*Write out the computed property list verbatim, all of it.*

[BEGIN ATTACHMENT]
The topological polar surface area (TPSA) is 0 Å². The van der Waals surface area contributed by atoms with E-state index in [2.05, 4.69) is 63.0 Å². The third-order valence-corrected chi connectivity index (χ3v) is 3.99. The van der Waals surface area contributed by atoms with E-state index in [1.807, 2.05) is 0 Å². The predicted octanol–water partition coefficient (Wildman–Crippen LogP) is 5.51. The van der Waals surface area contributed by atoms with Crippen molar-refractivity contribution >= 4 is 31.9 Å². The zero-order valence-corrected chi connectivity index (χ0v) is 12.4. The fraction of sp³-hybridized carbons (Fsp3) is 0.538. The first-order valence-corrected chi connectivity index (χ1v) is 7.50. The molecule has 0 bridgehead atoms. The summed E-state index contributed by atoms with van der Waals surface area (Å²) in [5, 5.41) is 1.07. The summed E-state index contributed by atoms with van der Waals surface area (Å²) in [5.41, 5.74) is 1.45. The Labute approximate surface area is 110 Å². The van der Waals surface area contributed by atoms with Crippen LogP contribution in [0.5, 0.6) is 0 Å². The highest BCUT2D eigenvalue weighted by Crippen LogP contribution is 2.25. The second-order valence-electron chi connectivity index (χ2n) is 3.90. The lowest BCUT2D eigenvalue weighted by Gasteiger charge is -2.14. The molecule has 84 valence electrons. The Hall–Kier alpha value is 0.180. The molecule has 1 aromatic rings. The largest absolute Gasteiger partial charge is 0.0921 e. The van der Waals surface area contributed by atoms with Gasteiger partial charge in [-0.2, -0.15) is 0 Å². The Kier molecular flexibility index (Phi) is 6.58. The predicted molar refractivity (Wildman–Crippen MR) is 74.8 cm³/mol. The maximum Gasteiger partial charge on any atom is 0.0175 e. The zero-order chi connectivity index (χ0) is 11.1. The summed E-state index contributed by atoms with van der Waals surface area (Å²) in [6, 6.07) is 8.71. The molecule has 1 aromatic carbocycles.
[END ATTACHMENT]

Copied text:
The topological polar surface area (TPSA) is 0 Å². The van der Waals surface area contributed by atoms with E-state index in [2.05, 4.69) is 63.0 Å². The third-order valence-corrected chi connectivity index (χ3v) is 3.99. The van der Waals surface area contributed by atoms with E-state index in [1.807, 2.05) is 0 Å². The predicted octanol–water partition coefficient (Wildman–Crippen LogP) is 5.51. The van der Waals surface area contributed by atoms with Crippen molar-refractivity contribution >= 4 is 31.9 Å². The zero-order valence-corrected chi connectivity index (χ0v) is 12.4. The fraction of sp³-hybridized carbons (Fsp3) is 0.538. The first-order valence-corrected chi connectivity index (χ1v) is 7.50. The molecule has 0 bridgehead atoms. The summed E-state index contributed by atoms with van der Waals surface area (Å²) in [5, 5.41) is 1.07. The summed E-state index contributed by atoms with van der Waals surface area (Å²) in [5.41, 5.74) is 1.45. The Labute approximate surface area is 110 Å². The van der Waals surface area contributed by atoms with Crippen LogP contribution in [0.5, 0.6) is 0 Å². The highest BCUT2D eigenvalue weighted by Crippen LogP contribution is 2.25. The second-order valence-electron chi connectivity index (χ2n) is 3.90. The lowest BCUT2D eigenvalue weighted by Gasteiger charge is -2.14. The molecule has 84 valence electrons. The Hall–Kier alpha value is 0.180. The molecule has 1 aromatic rings. The largest absolute Gasteiger partial charge is 0.0921 e. The van der Waals surface area contributed by atoms with Gasteiger partial charge in [-0.2, -0.15) is 0 Å². The Kier molecular flexibility index (Phi) is 6.58. The predicted molar refractivity (Wildman–Crippen MR) is 74.8 cm³/mol. The maximum Gasteiger partial charge on any atom is 0.0175 e. The zero-order chi connectivity index (χ0) is 11.1. The summed E-state index contributed by atoms with van der Waals surface area (Å²) in [6, 6.07) is 8.71. The molecule has 1 aromatic carbocycles.